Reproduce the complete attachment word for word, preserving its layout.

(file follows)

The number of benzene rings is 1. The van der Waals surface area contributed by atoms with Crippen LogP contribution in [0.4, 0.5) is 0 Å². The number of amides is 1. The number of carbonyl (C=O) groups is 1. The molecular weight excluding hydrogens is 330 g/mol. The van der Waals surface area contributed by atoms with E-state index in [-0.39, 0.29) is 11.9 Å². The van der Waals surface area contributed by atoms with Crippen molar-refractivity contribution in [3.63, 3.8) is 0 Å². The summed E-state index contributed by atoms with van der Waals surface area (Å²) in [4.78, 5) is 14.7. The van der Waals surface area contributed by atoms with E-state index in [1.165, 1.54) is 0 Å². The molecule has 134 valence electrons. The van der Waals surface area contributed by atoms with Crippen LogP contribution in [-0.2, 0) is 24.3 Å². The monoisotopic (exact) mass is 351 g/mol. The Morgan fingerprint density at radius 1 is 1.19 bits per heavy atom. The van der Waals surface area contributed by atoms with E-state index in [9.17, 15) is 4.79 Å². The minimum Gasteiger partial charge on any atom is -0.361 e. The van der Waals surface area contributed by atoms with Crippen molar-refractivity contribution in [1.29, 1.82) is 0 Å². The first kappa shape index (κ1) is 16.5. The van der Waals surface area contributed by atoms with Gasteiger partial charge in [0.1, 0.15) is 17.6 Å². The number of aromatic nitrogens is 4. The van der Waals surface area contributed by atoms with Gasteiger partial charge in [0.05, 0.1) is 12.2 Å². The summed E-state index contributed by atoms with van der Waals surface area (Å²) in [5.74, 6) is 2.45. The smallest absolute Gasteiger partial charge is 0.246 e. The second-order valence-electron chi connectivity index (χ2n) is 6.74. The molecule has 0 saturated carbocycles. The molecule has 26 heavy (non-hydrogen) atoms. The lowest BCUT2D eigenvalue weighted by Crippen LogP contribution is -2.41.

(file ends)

The number of benzene rings is 1. The van der Waals surface area contributed by atoms with Crippen LogP contribution in [0.4, 0.5) is 0 Å². The number of amides is 1. The number of carbonyl (C=O) groups is 1. The molecular weight excluding hydrogens is 330 g/mol. The van der Waals surface area contributed by atoms with E-state index in [-0.39, 0.29) is 11.9 Å². The van der Waals surface area contributed by atoms with Crippen molar-refractivity contribution in [3.63, 3.8) is 0 Å². The summed E-state index contributed by atoms with van der Waals surface area (Å²) in [4.78, 5) is 14.7. The van der Waals surface area contributed by atoms with E-state index in [1.165, 1.54) is 0 Å². The molecule has 134 valence electrons. The van der Waals surface area contributed by atoms with Crippen LogP contribution in [-0.2, 0) is 24.3 Å². The monoisotopic (exact) mass is 351 g/mol. The Morgan fingerprint density at radius 1 is 1.19 bits per heavy atom. The van der Waals surface area contributed by atoms with E-state index in [9.17, 15) is 4.79 Å². The minimum Gasteiger partial charge on any atom is -0.361 e. The van der Waals surface area contributed by atoms with Crippen molar-refractivity contribution in [1.29, 1.82) is 0 Å². The first kappa shape index (κ1) is 16.5. The van der Waals surface area contributed by atoms with Gasteiger partial charge in [0.1, 0.15) is 17.6 Å². The number of aromatic nitrogens is 4. The van der Waals surface area contributed by atoms with Gasteiger partial charge in [0.05, 0.1) is 12.2 Å². The summed E-state index contributed by atoms with van der Waals surface area (Å²) in [5.74, 6) is 2.45. The smallest absolute Gasteiger partial charge is 0.246 e. The second-order valence-electron chi connectivity index (χ2n) is 6.74. The molecule has 0 saturated carbocycles. The molecule has 26 heavy (non-hydrogen) atoms. The lowest BCUT2D eigenvalue weighted by Crippen LogP contribution is -2.41.